Does It Really Matter?

So the elections have come and gone, and for the first time in eight years here in Mass. a Republican will be in the State House. I voted this past Tuesday, but like thousands who stayed home I wondered if it would make a difference. I mean, really, does it matter who is in the State House? Especially when it comes to homelessness?

Eight years ago, Deval Patrick was elected to the governorship with much fanfare. There was hope here in Mass. Homeless advocates, including yours truly, were excited. It seemed that not only did we have a powerful ally in Boston City Hall, but now in the State House as well. When the Patrick administration talked about ending homelessness in five years, a few of us here on the ground floor privately doubted that. We kept our opinions to ourselves.

Eight years later homelessness is still here. As a matter of fact, it’s gotten worse. According to a recent HUD report, homelessness in the state has increased 40% since 2007, while the rest of the country has experienced a decrease. So what happened to that five year plan? Maybe they should have asked somebody before boldly making that prediction, and when I say somebody I mean the homeless themselves and the people that actually work with them.

I know most of you are probably shocked that that in a state like Massachusetts homelessness has increased. Don’t be. This state likes to think of itself as the bastion of liberalism. Nothing could be further from the truth. Just because you elect Democrats to go to Washington on a regular basis doesn’t make you liberal. Also, all these innovative solutions and being at the forefront of climate change doesn’t buy you a seat at the table.. They’ve forgetten about one important ingredient: people less fortunate.

The HUD report pointed out that one of the main reasons for the increase in homelessness is the lack of affordable housing. DUH. Mass. has some of the highest rents in the country, especially if you want to live in Boston, which caters to the elite. But they will deny it. Also, cities like Cambridge and Somerville, which have been homeless friendly, seem to be going the same way by pushing out people who have lived in their communities for years in favor of building housing and strip malls for college students who they want not only to be here for four years but also stay here. So of course, the homeless are being pushed out as well. Homelessness is not even a topic of conversation among many in this state. People still just walk by and ignore what’s right in front of them.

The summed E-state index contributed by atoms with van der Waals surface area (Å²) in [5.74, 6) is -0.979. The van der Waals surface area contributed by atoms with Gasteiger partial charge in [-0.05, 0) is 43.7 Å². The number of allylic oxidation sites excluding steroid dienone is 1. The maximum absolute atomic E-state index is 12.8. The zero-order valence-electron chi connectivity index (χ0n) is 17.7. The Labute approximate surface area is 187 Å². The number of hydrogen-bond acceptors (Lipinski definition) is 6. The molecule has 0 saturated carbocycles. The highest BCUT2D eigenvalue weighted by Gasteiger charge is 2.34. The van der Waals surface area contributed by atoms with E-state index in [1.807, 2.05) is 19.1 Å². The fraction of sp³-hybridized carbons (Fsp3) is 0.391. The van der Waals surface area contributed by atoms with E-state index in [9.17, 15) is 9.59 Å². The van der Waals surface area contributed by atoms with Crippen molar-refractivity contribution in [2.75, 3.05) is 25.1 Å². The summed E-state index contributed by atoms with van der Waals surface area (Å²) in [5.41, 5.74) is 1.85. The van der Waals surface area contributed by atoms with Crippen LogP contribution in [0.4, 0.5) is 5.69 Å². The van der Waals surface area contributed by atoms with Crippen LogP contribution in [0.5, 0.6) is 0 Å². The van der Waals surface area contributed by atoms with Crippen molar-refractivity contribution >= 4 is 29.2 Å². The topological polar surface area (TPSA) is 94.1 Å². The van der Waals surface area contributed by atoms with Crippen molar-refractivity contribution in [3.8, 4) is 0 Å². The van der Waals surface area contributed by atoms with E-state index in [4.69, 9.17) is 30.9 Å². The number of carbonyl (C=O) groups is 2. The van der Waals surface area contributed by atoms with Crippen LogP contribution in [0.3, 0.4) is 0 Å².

The media are the bigger culprit in this. Stories about kidnapped dogs are the priority. When we get stories about homelessness from the media it is either to demonize them, or it is one of those feel good soup kitchen stories around the holidays. They do not dig and answer the tough questions, like about the man who assaulted the rangers on Boston Common. The rangers are fine, thank goodness, but the question that no one seemed to ask was: if this gentleman had a history of mental illness and was extremely violent, why was he not receiving the help that he needed? Did he ever? No one asked, so we moved on.

The bridge on Long Island was another story. Today, as I write this, there is still no concrete long term solution as to how the shelter system is going to provide beds for the 700 people who were displaced by this. The cold weather is coming, and the hard questions still have not been asked and the story has more or less gone away. Even this newspaper relegated it to the back pages like so many papers do. And our truest political ally is gone. So did this election really even matter for those who have little or nothing? I doubt if they even had a chance to vote. Worrying about an election when you need to figure out where you’re sleeping that night is …well, you know where priorities lie.

 

 

James Shearer

James Shearer is a writer and co-founder of Spare Change News.

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